US2376741A - Pickup arm control - Google Patents

Pickup arm control Download PDF

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Publication number
US2376741A
US2376741A US462340A US46234042A US2376741A US 2376741 A US2376741 A US 2376741A US 462340 A US462340 A US 462340A US 46234042 A US46234042 A US 46234042A US 2376741 A US2376741 A US 2376741A
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Prior art keywords
cam
pickup arm
turntable
engagement
pedestal
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Expired - Lifetime
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US462340A
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Jerald D Weaver
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Farnsworth Television and Radio Corp
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Farnsworth Television and Radio Corp
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Priority to US462340A priority Critical patent/US2376741A/en
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    • GPHYSICS
    • G11INFORMATION STORAGE
    • G11BINFORMATION STORAGE BASED ON RELATIVE MOVEMENT BETWEEN RECORD CARRIER AND TRANSDUCER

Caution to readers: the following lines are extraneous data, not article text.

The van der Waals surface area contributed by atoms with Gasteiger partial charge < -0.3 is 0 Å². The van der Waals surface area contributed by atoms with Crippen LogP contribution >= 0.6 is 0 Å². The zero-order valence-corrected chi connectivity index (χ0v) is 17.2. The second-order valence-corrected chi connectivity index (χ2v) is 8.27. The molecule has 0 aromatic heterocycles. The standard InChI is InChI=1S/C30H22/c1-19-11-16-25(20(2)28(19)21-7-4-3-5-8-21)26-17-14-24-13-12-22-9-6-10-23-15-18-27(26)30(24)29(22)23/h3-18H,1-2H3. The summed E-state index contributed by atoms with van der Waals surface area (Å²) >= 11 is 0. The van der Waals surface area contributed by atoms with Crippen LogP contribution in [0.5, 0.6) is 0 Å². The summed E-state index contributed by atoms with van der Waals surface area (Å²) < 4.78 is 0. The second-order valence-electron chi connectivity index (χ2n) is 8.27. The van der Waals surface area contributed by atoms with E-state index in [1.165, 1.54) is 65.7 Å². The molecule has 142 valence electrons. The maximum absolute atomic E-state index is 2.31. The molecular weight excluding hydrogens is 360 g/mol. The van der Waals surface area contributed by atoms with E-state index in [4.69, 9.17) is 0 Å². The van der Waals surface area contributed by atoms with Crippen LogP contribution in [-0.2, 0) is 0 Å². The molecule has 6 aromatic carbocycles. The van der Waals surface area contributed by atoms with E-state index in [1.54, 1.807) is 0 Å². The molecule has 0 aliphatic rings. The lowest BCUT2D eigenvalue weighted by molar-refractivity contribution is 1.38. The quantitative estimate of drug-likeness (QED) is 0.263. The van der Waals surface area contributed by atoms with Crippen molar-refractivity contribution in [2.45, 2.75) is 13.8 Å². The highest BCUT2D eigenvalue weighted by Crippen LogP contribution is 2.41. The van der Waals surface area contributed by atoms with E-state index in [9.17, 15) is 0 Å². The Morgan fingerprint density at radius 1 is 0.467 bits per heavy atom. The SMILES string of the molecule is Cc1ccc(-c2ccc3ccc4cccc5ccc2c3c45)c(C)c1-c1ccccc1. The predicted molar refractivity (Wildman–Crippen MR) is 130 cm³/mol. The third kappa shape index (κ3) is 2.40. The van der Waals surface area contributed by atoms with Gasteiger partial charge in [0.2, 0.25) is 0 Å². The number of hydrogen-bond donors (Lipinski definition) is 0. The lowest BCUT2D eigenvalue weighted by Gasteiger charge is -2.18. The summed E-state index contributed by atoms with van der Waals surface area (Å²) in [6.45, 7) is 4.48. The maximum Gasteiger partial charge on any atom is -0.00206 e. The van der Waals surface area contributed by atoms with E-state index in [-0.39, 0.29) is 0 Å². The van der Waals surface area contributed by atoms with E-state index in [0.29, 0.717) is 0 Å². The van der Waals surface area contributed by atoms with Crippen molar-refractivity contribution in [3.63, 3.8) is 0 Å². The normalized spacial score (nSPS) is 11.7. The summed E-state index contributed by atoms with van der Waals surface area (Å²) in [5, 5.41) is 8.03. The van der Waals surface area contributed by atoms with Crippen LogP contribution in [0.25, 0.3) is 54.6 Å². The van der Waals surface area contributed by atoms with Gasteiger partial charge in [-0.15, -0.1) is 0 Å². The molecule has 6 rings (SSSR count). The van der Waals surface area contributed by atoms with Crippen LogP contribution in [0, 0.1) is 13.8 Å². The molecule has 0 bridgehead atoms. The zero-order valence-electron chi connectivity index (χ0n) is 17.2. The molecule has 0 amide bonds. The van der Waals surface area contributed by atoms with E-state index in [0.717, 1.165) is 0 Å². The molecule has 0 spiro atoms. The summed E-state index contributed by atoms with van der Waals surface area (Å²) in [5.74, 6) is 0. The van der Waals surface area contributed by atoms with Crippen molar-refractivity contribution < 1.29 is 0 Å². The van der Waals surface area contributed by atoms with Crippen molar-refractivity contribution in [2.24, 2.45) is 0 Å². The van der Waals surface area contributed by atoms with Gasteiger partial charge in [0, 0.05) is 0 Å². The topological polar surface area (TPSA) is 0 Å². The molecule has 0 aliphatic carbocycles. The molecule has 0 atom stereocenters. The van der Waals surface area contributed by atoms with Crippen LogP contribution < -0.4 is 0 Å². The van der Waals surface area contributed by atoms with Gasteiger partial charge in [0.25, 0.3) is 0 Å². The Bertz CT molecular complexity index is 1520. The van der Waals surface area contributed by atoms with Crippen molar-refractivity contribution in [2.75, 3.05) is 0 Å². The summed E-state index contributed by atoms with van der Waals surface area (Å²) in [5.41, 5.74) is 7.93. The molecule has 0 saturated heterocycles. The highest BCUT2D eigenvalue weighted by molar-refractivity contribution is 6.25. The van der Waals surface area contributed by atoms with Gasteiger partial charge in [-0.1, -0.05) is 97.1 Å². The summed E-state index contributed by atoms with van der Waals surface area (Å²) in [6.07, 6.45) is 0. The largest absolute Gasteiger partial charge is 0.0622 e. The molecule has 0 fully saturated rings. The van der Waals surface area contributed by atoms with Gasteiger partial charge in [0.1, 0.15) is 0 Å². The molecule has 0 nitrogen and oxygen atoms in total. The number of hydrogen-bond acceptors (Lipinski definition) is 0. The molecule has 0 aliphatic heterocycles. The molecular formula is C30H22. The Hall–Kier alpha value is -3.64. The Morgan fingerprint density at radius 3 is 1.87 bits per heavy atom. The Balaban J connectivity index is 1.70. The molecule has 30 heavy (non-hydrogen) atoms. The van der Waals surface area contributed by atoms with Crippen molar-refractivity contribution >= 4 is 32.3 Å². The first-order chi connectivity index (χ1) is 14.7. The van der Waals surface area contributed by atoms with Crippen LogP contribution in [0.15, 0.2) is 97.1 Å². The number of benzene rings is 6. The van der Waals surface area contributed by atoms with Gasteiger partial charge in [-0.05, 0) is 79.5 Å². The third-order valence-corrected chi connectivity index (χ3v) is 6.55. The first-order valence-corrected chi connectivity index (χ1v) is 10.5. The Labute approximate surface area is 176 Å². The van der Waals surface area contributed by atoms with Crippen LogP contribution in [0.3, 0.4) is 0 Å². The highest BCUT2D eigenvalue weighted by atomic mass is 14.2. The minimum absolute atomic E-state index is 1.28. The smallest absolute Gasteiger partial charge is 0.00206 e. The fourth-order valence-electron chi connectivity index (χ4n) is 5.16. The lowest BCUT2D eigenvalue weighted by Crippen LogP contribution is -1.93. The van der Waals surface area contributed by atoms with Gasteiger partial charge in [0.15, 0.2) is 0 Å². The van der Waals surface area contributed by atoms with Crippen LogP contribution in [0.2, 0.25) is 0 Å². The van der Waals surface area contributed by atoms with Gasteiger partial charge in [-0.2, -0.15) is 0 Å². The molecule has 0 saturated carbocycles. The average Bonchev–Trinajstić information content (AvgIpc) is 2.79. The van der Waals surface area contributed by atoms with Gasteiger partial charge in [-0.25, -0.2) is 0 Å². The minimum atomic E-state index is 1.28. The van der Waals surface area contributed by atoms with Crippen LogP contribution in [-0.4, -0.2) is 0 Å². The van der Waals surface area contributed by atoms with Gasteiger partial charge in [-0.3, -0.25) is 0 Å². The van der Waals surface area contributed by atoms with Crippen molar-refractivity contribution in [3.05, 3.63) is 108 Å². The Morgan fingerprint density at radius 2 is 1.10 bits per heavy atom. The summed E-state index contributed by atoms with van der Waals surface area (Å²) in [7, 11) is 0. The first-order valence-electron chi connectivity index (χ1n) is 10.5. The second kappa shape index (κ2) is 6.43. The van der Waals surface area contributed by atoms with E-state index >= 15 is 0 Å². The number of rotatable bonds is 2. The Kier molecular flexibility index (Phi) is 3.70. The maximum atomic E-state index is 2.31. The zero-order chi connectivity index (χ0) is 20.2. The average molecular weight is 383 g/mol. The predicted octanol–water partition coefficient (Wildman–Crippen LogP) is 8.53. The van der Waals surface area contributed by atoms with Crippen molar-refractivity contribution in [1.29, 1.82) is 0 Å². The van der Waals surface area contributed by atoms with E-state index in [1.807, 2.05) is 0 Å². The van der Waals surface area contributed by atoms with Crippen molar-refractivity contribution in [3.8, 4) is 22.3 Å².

• G11B3/00Recording by mechanical cutting, deforming or pressing, e.g. of grooves or pits; Reproducing by mechanical sensing; Record carriers therefor
    • G11B3/02Arrangements of heads
    • G11B3/08Raising, lowering, traversing otherwise than for transducing, arresting, or holding-up heads against record carriers
    • G11B3/085Raising, lowering, traversing otherwise than for transducing, arresting, or holding-up heads against record carriers using automatic means
    • G11B3/08535Driving the head
    • G11B3/08538Driving the head the head being driven by the same means as the record can
    • G11B3/08541Driving the head the head being driven by the same means as the record can for pivoting pick-up arms
    • G11B3/08545Driving the head the head being driven by the same means as the record can for pivoting pick-up arms driven by cams

Description

y 2, 1945. J. D. WEAVER PICK-UP ARM CONTROL Filed Oct. 17, 1942 FIG.5
INVENTOR useful improvements PatentedMay 22, 1945 r PICKUP ARM CONTROL Jerald D. Weaver, Fort Wayne, Ind., assignor to Farnsworth Television and Radio Corporation,
a corporation of Delaware Application October 1, 1942, SerialNo. 462,340
4 Claims.
This invention relates generally to new and in automatic selective phonographs and more particularly to a novel mechanism for pickup arm control.